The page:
The Russian Festival Ballet returns to Taiwan this week for 11 performances in cities around the island and will treat classical ballet fans to its sumptuous productions of Tchaikovsky's Swan Lake, The Nutcracker, and The Sleeping Beauty.
Founded in 1989 by Timur Faziev, the renowned choreographer and dancer, the Russian Festival Ballet has earned a reputation as one of the world's most experienced classical ballet troupes. Faziev has also poached many top dancers from the Bolshoi and Stanislavski schools since 1989, and now has 60 dancers maintaining a busy program of international tours.
The program this year is hardly innovative, but these three ballets have proved to have enormous staying power and perennial appeal. One reason is the enormous challenges for both the corps de ballet and principal dancers. Such displays of Russian virtuosity have become a fixture on the calendars of local ballet aficionados. Unfortunately this has been at the expense of Taiwan ballet troupes. "Audiences tend to reject classical ballet performances given by Taiwanese ballet companies since they believe that classical ballet remains strictly the art of the Western world and should be performed by Western dancers," said Kaohsiung City Ballet Director Chang Hsiu-ru (張秀如).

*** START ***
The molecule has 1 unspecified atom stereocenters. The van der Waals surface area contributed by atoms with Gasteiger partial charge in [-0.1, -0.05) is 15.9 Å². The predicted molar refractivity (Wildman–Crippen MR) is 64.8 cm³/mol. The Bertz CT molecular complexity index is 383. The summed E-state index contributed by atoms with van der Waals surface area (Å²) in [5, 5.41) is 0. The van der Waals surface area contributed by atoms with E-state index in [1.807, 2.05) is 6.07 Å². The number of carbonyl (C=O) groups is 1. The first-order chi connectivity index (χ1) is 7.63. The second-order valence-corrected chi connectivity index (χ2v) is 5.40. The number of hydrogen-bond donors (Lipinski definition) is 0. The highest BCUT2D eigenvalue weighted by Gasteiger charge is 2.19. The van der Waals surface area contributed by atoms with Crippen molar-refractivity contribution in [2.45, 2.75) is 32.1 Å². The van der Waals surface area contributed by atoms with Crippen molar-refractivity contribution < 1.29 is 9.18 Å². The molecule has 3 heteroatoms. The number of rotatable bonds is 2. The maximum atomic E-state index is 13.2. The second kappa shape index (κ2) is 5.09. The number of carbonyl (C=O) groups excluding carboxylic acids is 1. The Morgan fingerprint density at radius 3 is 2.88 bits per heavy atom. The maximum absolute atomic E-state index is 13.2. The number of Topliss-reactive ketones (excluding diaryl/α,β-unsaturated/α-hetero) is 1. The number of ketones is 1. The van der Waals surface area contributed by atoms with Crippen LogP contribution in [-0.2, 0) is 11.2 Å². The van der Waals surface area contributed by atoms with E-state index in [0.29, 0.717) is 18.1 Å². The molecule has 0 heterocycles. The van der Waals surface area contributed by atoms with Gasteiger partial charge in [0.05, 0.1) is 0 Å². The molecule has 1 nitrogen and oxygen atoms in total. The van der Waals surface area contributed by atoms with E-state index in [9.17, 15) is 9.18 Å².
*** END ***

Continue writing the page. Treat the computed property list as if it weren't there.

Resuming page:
The perception of classical ballet as "foreign" and also the belief that it lacks originality has resulted in a weakening of Taiwan's own ballet environment. Visits by the Russian Festival Ballet may help change this, as they have a strong commitment to developing ballet as a dynamic art form -- to give the well-known classical ballets some fresh and innovative flavors. Its program will feature spectacular soloists and displays of superb techniques. Russian and European influence in the ballet world can be partly characterized by their "extension" virtuosity, which is under-used by Taiwanese dancers, who can kick well, but very few can slowly extend and hold a leg high. Therefore, expect to see the Russian Festival Ballet's dancers demonstrate their prowess in these challenging ballets.
Faziev's productions will include moments of great virtuosity by showing both pure ballet techniques and dancers' individual characteristics. As there are several folk-dance pieces in the three ballets, the audience can take a look at Faziev's interpretations of folkloric traditions while appreciating the legends that inspired the librettos of the three ballets as well as listening to Tchaikovsky's full-evening ballet scores.
The Russian Festival Ballet will perform at the Sun Yat-sen Memorial Hall (